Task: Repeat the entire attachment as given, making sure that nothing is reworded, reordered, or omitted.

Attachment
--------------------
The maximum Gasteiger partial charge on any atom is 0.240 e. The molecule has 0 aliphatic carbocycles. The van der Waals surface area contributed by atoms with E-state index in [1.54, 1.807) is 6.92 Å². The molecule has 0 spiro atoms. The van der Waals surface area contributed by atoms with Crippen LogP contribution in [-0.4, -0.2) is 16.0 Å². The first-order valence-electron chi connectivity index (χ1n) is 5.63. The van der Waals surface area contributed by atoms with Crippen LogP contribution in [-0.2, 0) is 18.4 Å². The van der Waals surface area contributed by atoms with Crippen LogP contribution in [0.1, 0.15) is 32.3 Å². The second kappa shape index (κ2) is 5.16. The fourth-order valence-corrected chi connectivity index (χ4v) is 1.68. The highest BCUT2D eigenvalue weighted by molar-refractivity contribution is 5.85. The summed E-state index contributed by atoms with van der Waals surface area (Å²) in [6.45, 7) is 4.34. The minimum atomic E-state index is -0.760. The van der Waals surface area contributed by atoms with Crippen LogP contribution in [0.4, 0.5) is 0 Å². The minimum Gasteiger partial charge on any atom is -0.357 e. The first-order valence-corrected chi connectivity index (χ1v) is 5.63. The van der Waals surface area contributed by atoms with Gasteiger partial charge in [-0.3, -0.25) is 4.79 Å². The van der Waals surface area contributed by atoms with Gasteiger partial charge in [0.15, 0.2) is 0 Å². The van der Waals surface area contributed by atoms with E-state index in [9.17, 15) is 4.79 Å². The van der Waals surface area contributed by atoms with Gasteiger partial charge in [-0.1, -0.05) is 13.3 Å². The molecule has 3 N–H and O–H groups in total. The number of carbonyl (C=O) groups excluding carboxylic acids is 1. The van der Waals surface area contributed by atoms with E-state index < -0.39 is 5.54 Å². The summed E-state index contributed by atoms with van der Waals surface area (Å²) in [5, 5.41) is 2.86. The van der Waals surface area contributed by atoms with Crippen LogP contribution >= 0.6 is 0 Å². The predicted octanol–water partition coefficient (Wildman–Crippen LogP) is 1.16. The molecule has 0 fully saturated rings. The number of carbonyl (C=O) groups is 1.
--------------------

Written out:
The maximum Gasteiger partial charge on any atom is 0.240 e. The molecule has 0 aliphatic carbocycles. The van der Waals surface area contributed by atoms with E-state index in [1.54, 1.807) is 6.92 Å². The molecule has 0 spiro atoms. The van der Waals surface area contributed by atoms with Crippen LogP contribution in [-0.4, -0.2) is 16.0 Å². The first-order valence-electron chi connectivity index (χ1n) is 5.63. The van der Waals surface area contributed by atoms with Crippen LogP contribution in [-0.2, 0) is 18.4 Å². The van der Waals surface area contributed by atoms with Crippen LogP contribution in [0.1, 0.15) is 32.3 Å². The second kappa shape index (κ2) is 5.16. The fourth-order valence-corrected chi connectivity index (χ4v) is 1.68. The highest BCUT2D eigenvalue weighted by molar-refractivity contribution is 5.85. The summed E-state index contributed by atoms with van der Waals surface area (Å²) in [6.45, 7) is 4.34. The minimum atomic E-state index is -0.760. The van der Waals surface area contributed by atoms with Crippen LogP contribution in [0.4, 0.5) is 0 Å². The minimum Gasteiger partial charge on any atom is -0.357 e. The first-order valence-corrected chi connectivity index (χ1v) is 5.63. The van der Waals surface area contributed by atoms with Gasteiger partial charge in [-0.3, -0.25) is 4.79 Å². The van der Waals surface area contributed by atoms with Gasteiger partial charge in [0.15, 0.2) is 0 Å². The van der Waals surface area contributed by atoms with E-state index in [9.17, 15) is 4.79 Å². The van der Waals surface area contributed by atoms with Gasteiger partial charge in [-0.1, -0.05) is 13.3 Å². The molecule has 3 N–H and O–H groups in total. The number of carbonyl (C=O) groups excluding carboxylic acids is 1. The van der Waals surface area contributed by atoms with E-state index < -0.39 is 5.54 Å². The summed E-state index contributed by atoms with van der Waals surface area (Å²) in [5, 5.41) is 2.86. The van der Waals surface area contributed by atoms with Crippen LogP contribution >= 0.6 is 0 Å². The predicted octanol–water partition coefficient (Wildman–Crippen LogP) is 1.16. The molecule has 0 fully saturated rings. The number of carbonyl (C=O) groups is 1.